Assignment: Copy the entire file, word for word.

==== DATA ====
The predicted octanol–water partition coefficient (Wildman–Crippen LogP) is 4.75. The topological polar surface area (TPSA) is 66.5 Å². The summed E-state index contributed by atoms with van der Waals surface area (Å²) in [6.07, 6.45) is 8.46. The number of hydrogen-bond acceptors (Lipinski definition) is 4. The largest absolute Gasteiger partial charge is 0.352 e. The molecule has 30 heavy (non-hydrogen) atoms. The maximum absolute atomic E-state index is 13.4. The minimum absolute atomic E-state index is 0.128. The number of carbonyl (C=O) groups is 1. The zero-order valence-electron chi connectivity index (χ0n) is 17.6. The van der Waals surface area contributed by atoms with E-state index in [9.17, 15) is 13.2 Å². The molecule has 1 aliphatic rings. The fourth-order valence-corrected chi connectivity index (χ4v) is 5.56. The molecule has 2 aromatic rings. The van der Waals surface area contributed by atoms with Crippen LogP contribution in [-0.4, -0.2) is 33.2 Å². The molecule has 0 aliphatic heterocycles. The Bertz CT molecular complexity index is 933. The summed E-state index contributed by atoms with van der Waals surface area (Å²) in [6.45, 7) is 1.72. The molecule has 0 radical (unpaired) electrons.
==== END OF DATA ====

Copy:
The predicted octanol–water partition coefficient (Wildman–Crippen LogP) is 4.75. The topological polar surface area (TPSA) is 66.5 Å². The summed E-state index contributed by atoms with van der Waals surface area (Å²) in [6.07, 6.45) is 8.46. The number of hydrogen-bond acceptors (Lipinski definition) is 4. The largest absolute Gasteiger partial charge is 0.352 e. The molecule has 30 heavy (non-hydrogen) atoms. The maximum absolute atomic E-state index is 13.4. The minimum absolute atomic E-state index is 0.128. The number of carbonyl (C=O) groups is 1. The zero-order valence-electron chi connectivity index (χ0n) is 17.6. The van der Waals surface area contributed by atoms with E-state index in [9.17, 15) is 13.2 Å². The molecule has 1 aliphatic rings. The fourth-order valence-corrected chi connectivity index (χ4v) is 5.56. The molecule has 2 aromatic rings. The van der Waals surface area contributed by atoms with Crippen LogP contribution in [-0.4, -0.2) is 33.2 Å². The molecule has 0 aliphatic heterocycles. The Bertz CT molecular complexity index is 933. The summed E-state index contributed by atoms with van der Waals surface area (Å²) in [6.45, 7) is 1.72. The molecule has 0 radical (unpaired) electrons.